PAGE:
Nuclear Cowboyz

The beauty about America lies not only in a company’s ability to meet the needs of a public, but to also create entertainment that serves a need that many of us did not know we had. How else can we explain Disney on Ice or this, the Nuclear Cowboyz.

I am certain that if any of you are familiar with motorcross or supercross, you are thinking of one thing above all: riders on dirt bikes performing really sweet jumps. These are the kind of jumps where the rider goes airborne beyond all bounds of sanity. They are also jumps where the rider often leaves the seat to perform some maneuver in which the slightest mistake would result in a massive payout on an insurance settlement. Just look at those pictures!

Somewhere, somehow, the creators of Nuclear Cowboyz decided that World Wrestling Entertainment had the right idea, that competition was best discarded in favor of hackneyed storylines topped off with female dancers and absurd amounts of pyrotechnics. Nuclear Cowboyz is an adolescent male’s greatest dream, if that adolescent spent the vast majority of his spare time riding an All Terrain Vehicle (ATV).

There was no better illustration of this than halfway through the show, where a lone rider of an ATV was featured. After performing ridiculous jumps, including a full front flip, two of the scantily clad female dancers got on the ATV with the rider. As the rider drove back towards the starting gate, he pumped his fist in the air as massive amounts of fire shot in the air behind him. It was a dream comes true on the scale of rock concerts, only on four wheels.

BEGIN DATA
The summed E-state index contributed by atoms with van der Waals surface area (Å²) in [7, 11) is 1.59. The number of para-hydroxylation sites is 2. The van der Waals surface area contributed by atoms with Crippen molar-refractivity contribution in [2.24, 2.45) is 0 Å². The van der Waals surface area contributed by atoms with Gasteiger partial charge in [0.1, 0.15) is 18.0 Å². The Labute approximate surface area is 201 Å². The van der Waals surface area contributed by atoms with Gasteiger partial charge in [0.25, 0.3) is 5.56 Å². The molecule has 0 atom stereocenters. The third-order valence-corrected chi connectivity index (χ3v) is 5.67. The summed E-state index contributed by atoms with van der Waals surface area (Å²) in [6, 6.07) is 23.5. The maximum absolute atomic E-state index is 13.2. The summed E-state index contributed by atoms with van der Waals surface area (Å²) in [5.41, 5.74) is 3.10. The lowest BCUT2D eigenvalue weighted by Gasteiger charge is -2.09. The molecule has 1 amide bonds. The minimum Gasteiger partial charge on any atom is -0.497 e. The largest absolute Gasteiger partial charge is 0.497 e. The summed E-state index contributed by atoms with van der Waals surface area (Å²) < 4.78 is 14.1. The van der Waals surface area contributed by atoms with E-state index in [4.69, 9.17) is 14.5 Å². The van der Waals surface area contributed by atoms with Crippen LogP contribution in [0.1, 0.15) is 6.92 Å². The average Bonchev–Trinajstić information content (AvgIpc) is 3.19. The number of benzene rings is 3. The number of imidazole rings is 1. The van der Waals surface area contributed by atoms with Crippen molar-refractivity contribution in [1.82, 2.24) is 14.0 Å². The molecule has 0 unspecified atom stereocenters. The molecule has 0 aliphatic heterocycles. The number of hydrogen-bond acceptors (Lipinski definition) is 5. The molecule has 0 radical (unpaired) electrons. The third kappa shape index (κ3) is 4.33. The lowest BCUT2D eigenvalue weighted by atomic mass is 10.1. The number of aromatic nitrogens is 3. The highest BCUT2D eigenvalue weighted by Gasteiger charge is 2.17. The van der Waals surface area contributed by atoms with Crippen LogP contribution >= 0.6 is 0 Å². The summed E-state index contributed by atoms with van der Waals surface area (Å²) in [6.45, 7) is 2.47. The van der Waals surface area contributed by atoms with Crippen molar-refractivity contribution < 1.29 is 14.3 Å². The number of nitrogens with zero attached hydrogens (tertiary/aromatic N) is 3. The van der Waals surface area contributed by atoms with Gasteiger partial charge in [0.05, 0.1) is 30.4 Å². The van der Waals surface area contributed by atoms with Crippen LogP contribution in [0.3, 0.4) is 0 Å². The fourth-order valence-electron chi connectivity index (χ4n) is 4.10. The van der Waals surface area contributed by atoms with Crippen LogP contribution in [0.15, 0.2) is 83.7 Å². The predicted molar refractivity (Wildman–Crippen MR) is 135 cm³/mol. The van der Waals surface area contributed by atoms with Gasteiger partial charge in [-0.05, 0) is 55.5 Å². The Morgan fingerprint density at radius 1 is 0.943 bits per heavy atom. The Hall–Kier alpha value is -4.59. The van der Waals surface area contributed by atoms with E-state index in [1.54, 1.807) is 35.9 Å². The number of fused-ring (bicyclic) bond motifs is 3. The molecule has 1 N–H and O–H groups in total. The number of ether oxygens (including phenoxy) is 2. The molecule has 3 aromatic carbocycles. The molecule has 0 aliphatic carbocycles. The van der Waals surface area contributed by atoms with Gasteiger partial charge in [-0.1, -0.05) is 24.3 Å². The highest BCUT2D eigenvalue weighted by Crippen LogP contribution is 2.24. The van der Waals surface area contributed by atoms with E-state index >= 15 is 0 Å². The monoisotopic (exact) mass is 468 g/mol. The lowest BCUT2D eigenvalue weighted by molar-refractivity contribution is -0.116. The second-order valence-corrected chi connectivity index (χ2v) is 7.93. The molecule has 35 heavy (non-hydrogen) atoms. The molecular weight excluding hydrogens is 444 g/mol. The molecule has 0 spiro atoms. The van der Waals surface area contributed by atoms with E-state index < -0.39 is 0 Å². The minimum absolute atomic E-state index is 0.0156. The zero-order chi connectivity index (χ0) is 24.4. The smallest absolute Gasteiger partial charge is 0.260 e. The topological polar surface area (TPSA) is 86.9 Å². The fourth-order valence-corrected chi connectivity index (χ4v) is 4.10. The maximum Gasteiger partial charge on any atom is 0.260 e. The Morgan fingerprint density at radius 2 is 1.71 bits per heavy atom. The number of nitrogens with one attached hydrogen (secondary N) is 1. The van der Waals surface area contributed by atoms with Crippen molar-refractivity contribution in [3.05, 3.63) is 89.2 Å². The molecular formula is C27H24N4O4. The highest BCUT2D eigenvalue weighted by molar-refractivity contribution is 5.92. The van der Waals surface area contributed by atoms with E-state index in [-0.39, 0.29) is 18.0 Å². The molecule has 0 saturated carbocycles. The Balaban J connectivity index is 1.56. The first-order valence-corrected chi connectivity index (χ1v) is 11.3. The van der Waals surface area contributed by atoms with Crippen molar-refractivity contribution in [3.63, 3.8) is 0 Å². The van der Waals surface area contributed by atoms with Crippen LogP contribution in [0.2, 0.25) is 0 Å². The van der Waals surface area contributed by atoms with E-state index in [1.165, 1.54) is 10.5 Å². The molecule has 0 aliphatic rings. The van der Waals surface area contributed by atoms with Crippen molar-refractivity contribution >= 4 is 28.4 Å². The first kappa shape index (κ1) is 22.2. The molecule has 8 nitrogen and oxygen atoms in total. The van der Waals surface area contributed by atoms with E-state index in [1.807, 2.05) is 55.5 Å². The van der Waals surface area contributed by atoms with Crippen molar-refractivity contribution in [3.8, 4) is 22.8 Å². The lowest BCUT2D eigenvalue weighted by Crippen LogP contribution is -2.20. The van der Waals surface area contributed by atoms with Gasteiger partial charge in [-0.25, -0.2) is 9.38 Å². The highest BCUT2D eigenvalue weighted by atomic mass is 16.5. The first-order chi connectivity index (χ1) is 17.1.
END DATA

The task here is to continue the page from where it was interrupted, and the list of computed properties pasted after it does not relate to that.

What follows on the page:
Up until this point, there was a fairly predictable pattern that emerged. A rider would come out and do some tricks, surrounded by fire. The “Nuclear Cowgirlz” would come out and do a dance number, surrounded by more fire. Then, more riders would come out, doing even more ridiculous jumps. The dancers come out with stripper poles and all the while, fire everywhere.

This served it well for the first half of the show, cleansing the audience’s palate so that neither activity got old. By the second half, the show had run out of ways to escalate the excitement, leading one to feel slightly detached from the proceedings. Yes, even with sweet jumps, there can be too much of a good thing.

This was the only detriment to the show though. The riders themselves were all technically flawless, soaring into the air in streams and performing tricks in sync with one another. There was a particular goal that this show wanted to accomplish, and accomplish it did. It cannot be said that the audience left unsatisfied if they came to see what the show had to offer.

But let us not be too critical. When one comes to a gigantic show in the Dome, one expects a visceral experience and not an intellectual one. With the loud music reminding you of songs that you had forgotten existed (Prodigy’s “Breathe,” for instance) and the action working in close connection with it, the resulting experience transcends all attempts to categorize it.

It is very difficult indeed to describe just what makes the Nuclear Cowboyz so appealing to those who are not already primed for its joys. It is like going to a heavy metal show or a professional wrestling match. You can’t think about it too terribly much, nor should you. Instead, you should simply let the almighty roar of the engines and the audacity of the post-apocalyptic storyline wash over you.

After it was all over, I could say only one thing: God bless America and the inventor of pyrotechnics.